THE state Court of Appeals has finally issued a decision that gives a green light to workers’ compensation settlement agreements. So far, so good. But Washington’s law was such a weak-kneed thing in the first place that lawmakers ought to see the ruling as a signal for further reform.

For the last three years, the state Board of Industrial Insurance Appeals has refused to implement a workers’ comp reform law as the Legislature intended. The law allowed injured Washington workers to settle their claims, rather than requiring long-term pensions — a choice given to workers in 44 other states. Settlements were supposed to save big money, but the program has been a disappointment, and the Department of Labor & Industries has had to reduce its savings estimates by about $250 million.

One big reason is that the appeals board insisted on second-guessing any settlement negotiated by an attorney.

The board maintained it had to determine whether the deals were in the best interests of workers, even when workers hired attorneys who presumably were vetting the agreements already. That snarled the process to the point that few settlements were proposed, and fewer awarded.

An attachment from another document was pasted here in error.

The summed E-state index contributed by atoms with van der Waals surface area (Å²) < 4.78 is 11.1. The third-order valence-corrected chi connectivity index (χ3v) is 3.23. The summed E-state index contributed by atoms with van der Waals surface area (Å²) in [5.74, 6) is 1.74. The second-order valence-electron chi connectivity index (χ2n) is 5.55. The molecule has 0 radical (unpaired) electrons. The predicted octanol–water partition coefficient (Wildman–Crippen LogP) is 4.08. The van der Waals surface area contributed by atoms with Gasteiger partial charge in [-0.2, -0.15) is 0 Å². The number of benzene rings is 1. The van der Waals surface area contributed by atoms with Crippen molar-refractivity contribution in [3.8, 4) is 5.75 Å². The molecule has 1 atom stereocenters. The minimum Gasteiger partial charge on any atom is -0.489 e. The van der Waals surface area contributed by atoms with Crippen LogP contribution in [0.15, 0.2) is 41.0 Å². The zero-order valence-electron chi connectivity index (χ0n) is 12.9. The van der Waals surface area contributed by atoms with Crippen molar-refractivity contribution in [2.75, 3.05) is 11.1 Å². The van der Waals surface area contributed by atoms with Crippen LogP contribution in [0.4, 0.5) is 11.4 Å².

Last week, in a case involving a South Kitsap School District employee, Daniel Zimmerman, the Court of Appeals ruled against the board and said the law meant what it said.

The decision removes one obstacle to an effective program. The rest is up to lawmakers. Union opposition led them to pass a highly restrictive bill in 2011, limiting settlements to workers in their 50s, insisting on “structured” rather than lump-sum payouts, and barring settlement of medical claims. Potential for huge savings remains if age restrictions are eliminated and lump sums are permitted. One state estimate put potential savings at $1.2 billion over the first two years.

High workers’ comp premiums are among Washington employers’ biggest complaints. Now that the court has acted, the Legislature should finish what it started.

Editorial board members are editorial page editor Kate Riley, Frank A. Blethen, Ryan Blethen, Sharon Pian Chan, Lance Dickie, Jonathan Martin, Erik Smith, Thanh Tan, William K. Blethen (emeritus) and Robert C. Blethen (emeritus).